United Way groups face cuts

Published 12:00 am Wednesday, December 17, 2003

Jeff Cothran, executive director of the Selma-Dallas County United Way, has both good news and bad news near the end of this fall’s fund-raising campaign.

The good news is that he hopes, when all is said and done, there may be as much as $360,000 in collections for 16 organizations in the community for whom United Way is the lifeblood.

The bad news is that this year’s pledges for the campaign that began in mid-August and officially ends Dec. 31, were 11 percent short of the goal of $480,000. He noted that is less than last year’s pledges of $488,000 because of the general tightness in the economy and plant closings.

Last year’s pledges, in turn, were $12,000 short of last year’s goal of $500,000, which had been the attained goal for a number of years, Cothran said.

Cothran added that he thought it would be &uot;frightfully difficult&uot; to reach the $460,000 goal by year’s end, despite what he described as the Herculean efforts of this year’s 12-member campaign committee headed by Bob Myers.

Cothran said Selma and Dallas County are not alone. United Way has been hard hit this year, along with most other charities.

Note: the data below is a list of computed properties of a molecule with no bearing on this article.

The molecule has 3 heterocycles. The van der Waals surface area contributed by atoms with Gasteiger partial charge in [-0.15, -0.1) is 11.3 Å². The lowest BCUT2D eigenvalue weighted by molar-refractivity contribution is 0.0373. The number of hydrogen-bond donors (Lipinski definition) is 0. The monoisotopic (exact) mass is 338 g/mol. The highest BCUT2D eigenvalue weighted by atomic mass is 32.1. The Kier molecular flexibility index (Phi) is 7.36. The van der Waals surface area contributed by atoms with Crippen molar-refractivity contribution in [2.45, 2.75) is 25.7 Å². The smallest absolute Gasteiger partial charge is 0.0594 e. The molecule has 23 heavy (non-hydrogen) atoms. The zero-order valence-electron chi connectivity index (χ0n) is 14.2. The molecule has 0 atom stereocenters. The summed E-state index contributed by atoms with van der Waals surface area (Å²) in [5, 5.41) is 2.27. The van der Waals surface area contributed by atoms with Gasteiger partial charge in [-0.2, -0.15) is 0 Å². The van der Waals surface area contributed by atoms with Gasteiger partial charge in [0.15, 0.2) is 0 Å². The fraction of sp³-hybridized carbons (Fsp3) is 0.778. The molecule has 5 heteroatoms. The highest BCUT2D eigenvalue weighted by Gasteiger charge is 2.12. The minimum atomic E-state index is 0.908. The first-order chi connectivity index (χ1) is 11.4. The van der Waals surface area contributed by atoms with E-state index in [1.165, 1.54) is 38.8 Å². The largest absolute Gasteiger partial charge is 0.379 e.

Of United Way’s 11 divisions, all but one has fallen short of last year’s pledges, the one exception being the Commercial Division, which increased from $14,234 to $15,400 as of Tuesday.

Cothran praised the employees of International Paper’s Riverdale Plant, the largest single contributor, for their extra effort and all the businesses that together increased pledges in a tough year economically.

He also praised the Educational Division &045; school employees, including teachers &045; for coming within a mere $17 of reaching last year’s pledges &045; $14,133 vs. $14,160 last year.

Cothran said that the board of directors of United Way was to meet this afternoon to decide how to divide the pie among the 16 member agencies. Cothran said it is a sobering duty for these civic-minded people who know how much every dollar counts for the agencies that depend on United Way. They hate having to make the cuts, he said.

Then agencies will be notified and recommendations finalized for presentation to the January 2004 meeting of the delegate assembly that must approve them.

That assembly of 32 consists of the 16 members of the board of the United Way and one representative of each of the organizations receiving funds.

Last year, according to Cothran, the $12,000 shortfall was made up out of reserves, but this year that will not be possible. The $20,000 shortfall is simply too large to make up, he said.

Allocations to the 16 agencies range from more than $80,000 to as little as $1,000, he said.

There were two fewer organizations in this year’s line-up, Cothran said &045; Vicap and RSVP &045; which have discontinued operations due to loss of other funding.

Cothran continues to hope for an upturn in the economy and the expansion of the business community in Selma and Dallas County as prelude to moving forward in coming years in the community’s capacity to fund its charities.

Selma-Dallas County United Way began in 1944 under the name &uot;Community Chest.&uot;